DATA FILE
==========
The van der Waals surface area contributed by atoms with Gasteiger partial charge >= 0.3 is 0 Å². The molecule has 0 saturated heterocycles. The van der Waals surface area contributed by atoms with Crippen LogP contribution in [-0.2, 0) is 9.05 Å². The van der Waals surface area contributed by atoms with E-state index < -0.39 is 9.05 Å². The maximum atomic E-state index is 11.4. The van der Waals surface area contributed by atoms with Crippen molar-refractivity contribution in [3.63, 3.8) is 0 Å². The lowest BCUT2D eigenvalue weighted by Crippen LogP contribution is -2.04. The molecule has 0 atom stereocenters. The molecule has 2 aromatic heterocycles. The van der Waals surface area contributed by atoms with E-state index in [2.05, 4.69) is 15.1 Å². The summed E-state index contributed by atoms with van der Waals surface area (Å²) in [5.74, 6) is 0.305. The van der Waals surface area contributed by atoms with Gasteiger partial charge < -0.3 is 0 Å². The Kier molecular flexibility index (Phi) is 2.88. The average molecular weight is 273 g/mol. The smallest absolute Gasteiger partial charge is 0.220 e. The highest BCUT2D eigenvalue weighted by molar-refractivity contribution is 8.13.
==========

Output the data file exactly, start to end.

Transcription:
The van der Waals surface area contributed by atoms with Gasteiger partial charge >= 0.3 is 0 Å². The molecule has 0 saturated heterocycles. The van der Waals surface area contributed by atoms with Crippen LogP contribution in [-0.2, 0) is 9.05 Å². The van der Waals surface area contributed by atoms with E-state index < -0.39 is 9.05 Å². The maximum atomic E-state index is 11.4. The van der Waals surface area contributed by atoms with Crippen molar-refractivity contribution in [3.63, 3.8) is 0 Å². The lowest BCUT2D eigenvalue weighted by Crippen LogP contribution is -2.04. The molecule has 0 atom stereocenters. The molecule has 2 aromatic heterocycles. The van der Waals surface area contributed by atoms with E-state index in [2.05, 4.69) is 15.1 Å². The summed E-state index contributed by atoms with van der Waals surface area (Å²) in [5.74, 6) is 0.305. The van der Waals surface area contributed by atoms with Gasteiger partial charge < -0.3 is 0 Å². The Kier molecular flexibility index (Phi) is 2.88. The average molecular weight is 273 g/mol. The smallest absolute Gasteiger partial charge is 0.220 e. The highest BCUT2D eigenvalue weighted by molar-refractivity contribution is 8.13.